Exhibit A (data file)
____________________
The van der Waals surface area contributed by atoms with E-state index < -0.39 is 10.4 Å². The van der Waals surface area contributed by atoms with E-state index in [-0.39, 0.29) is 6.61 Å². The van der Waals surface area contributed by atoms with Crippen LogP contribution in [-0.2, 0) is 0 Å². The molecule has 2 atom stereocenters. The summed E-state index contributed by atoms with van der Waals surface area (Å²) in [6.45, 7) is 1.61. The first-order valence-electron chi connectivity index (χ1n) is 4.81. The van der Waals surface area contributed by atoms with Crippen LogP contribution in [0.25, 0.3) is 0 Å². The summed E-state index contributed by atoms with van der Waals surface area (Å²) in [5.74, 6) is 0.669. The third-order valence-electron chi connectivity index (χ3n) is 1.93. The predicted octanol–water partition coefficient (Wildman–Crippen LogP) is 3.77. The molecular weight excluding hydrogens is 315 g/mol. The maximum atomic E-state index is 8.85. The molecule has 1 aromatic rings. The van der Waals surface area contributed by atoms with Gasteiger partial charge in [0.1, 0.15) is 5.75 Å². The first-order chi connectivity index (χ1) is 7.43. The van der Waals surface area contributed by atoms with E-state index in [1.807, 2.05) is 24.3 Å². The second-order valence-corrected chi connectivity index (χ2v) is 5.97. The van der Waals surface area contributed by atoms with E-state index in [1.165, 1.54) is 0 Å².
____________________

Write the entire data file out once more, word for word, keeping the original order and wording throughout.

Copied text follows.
The van der Waals surface area contributed by atoms with E-state index < -0.39 is 10.4 Å². The van der Waals surface area contributed by atoms with E-state index in [-0.39, 0.29) is 6.61 Å². The van der Waals surface area contributed by atoms with Crippen LogP contribution in [-0.2, 0) is 0 Å². The molecule has 2 atom stereocenters. The summed E-state index contributed by atoms with van der Waals surface area (Å²) in [6.45, 7) is 1.61. The first-order valence-electron chi connectivity index (χ1n) is 4.81. The van der Waals surface area contributed by atoms with Crippen LogP contribution in [0.25, 0.3) is 0 Å². The summed E-state index contributed by atoms with van der Waals surface area (Å²) in [5.74, 6) is 0.669. The third-order valence-electron chi connectivity index (χ3n) is 1.93. The predicted octanol–water partition coefficient (Wildman–Crippen LogP) is 3.77. The molecular weight excluding hydrogens is 315 g/mol. The maximum atomic E-state index is 8.85. The molecule has 1 aromatic rings. The van der Waals surface area contributed by atoms with Gasteiger partial charge in [0.1, 0.15) is 5.75 Å². The first-order chi connectivity index (χ1) is 7.43. The van der Waals surface area contributed by atoms with E-state index in [1.807, 2.05) is 24.3 Å². The second-order valence-corrected chi connectivity index (χ2v) is 5.97. The van der Waals surface area contributed by atoms with E-state index in [1.165, 1.54) is 0 Å².